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Storm puts dreams of spring gardens on hold

Storm puts dreams of spring gardens on hold

'I don't think it's going to be a major hindrance to anybody'
Storm puts dreams of spring gardens on hold
Colin Thorne stocks organic seeds at Hewitt's Garden Center in Glenville on Wednesday, March 15, 2017.
Photographer: MARC SCHULTZ

Green grass and colorful flowers might seem weeks away now, but spring is literally just around the corner: It begins March 20.

During a freak stretch of warm weather in late February and early March, thoughts of gardening were no doubt awakened in a lot of people’s minds. Tuesday’s storm may have quashed the hopes for a fast-arriving spring, or it may have made those hopes even stronger, but it didn’t sidetrack garden stores and nurseries that are busy getting ready for the new season.

The timing might seem ironic, but Gade Farm in Guilderland is opening for the season on Friday. All the snow will likely just whet the public’s appetite for the event, said manager Amy Castillo.


Gade has been closed since Christmas, but it hasn’t been idle. The winter crew planted thousands of seeds in January and transplanted the seedlings into pots in February. The young plants are now growing in the greenhouse, which hits 90 degrees on a sunny day and smells like a lush garden in the spring.

“We’re busy,” Castillo said. “People are like, ‘What did you do all winter; did you go to Florida?’”

All the snow is not a problem. Bitter cold is more of a risk, as the delicate young growth is sensitive to freezing.

Gade Farm is keeping everything in one of its smaller greenhouses for now, trying to avoid having to heat the larger greenhouse. When the plants get too large to fit, the move will begin.

The staff recommends people get ready for the season now, but they should stop short of buying plants, as there’s a good chance they’ll die outside the greenhouse environment. For those eager to start, Gade is offering its first classes of the season on Saturday: planning the garden and creating hanging baskets. 

In the meantime, visitors are welcome to take that whiff of spring.

“People just want to come and walk through the greenhouse and smell it. It smells like spring,” Castillo said.

Jason Schultz, a landscape designer at Faddegon’s, in Latham, said snowfall is normal this time of year and a good thing -- it puts moisture in the ground as the growing season starts, something that was lacking last year.

“I view this as a bonus,” he said. “But some people are bummed. They’re ready for spring because this has been a warm winter. We have had people come in, and they're eager.”

The advice Faddegon’s gives -- even when no snowstorm is in sight -- is to not get ahead of the season. When customers ask for grass seed in February, they get a quick lesson on how grass grows.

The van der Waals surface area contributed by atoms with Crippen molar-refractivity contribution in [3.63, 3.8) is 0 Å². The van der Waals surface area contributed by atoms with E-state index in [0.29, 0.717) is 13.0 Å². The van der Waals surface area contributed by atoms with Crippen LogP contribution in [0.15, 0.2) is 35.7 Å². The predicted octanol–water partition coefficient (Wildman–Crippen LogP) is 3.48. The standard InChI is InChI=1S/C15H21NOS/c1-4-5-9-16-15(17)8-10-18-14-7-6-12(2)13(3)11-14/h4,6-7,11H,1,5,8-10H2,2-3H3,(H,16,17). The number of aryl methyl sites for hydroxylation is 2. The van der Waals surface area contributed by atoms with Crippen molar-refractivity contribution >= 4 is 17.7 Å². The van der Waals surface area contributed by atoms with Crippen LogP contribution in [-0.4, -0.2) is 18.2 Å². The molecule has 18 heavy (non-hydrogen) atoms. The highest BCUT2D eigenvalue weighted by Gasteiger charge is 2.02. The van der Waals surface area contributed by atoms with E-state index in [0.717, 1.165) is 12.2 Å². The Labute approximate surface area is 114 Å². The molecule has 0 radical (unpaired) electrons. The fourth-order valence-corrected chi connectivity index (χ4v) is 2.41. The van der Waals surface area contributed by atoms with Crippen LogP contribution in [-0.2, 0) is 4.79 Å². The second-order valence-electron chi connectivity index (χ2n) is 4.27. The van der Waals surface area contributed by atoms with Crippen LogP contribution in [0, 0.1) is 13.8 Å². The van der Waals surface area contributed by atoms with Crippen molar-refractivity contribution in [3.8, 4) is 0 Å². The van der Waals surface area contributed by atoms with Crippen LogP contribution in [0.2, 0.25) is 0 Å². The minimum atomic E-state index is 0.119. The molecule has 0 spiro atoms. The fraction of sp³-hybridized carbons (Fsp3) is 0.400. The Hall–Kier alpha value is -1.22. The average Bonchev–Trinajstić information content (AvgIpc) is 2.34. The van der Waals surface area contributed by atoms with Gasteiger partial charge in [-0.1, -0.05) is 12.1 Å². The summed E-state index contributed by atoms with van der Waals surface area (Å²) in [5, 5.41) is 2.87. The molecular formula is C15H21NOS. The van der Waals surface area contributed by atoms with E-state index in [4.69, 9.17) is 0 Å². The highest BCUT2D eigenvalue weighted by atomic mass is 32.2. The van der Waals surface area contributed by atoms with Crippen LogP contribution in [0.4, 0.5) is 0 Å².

“You won't germinate grass seed at this temperature,” he said. “In essence, you're putting down birdseed.”

Bulbs are among the plantings most likely to be affected by the thaw-freeze-snow cycle the area has experienced over the past month. They’ll survive heavy snow, but they may look a little worse for wear when it all melts.

Some of the fruit trees for sale at Faddegon’s have already gone to bud, particularly peaches and pears. This isn’t ideal, but it won’t affect the trees’ long-term health. It will cut their yield of fruit this year, but the first year’s crop isn’t very big anyway.

“I don't think it's going to be a major hindrance to anybody,” Schultz said of the snowstorm.

Karen Kulak, of Kulak’s Nursery and Landscaping in Rexford, said the snow won’t be a problem for her unless it takes too long to melt. Kulak’s doesn’t start its spring inventory from seed, so it doesn’t need warm temperatures or abundant sunlight. But when it takes delivery of plants from commercial greenhouses, there can’t be tons of snow chewing up space on the lot. She expects it will work out fine, even with the heavier-than-average snow so late in the season.

“I wasn’t getting it in until April, anyway,” Kulak said. “We wait because we don't want the buds freezing on them. A lot of these things come from warmer climates.”

Local yard and garden chain Hewitt’s doesn’t shut down down in the dead of winter, but it shrinks its staff and takes Tuesdays off.

Spokesman Peter Bowden said customers have been coming in steadily in recent weeks for seed-starting supplies, but the stretch of warm weather got some of them thinking ahead to green lawns and flowerbeds. Those thoughts are likely on hold now.

“It stunts the mood; it just stalls the mood where it is,” he said.

“This has happened before. It’s not something totally unexpected, but it’s a little disappointing,” Bowden said. “March is never a huge month for us, unless it’s abnormally warm.” 

And the payback for a beautiful March often seems to be a rough April.

“I’d rather have April be nicer than normal than March be nicer than normal," he said.

Bowden said yards and gardens should tolerate this storm well. A bigger threat than heavy snow is a prolonged warm spell that prompts spring blooms and is followed by a sustained freeze, which seems not to have quite happened so far this winter.

He expects garden stores will do good business when the deep snow that's clogging streets and yards is gone.

“It does create a spring fever when it finally does break,” he said.

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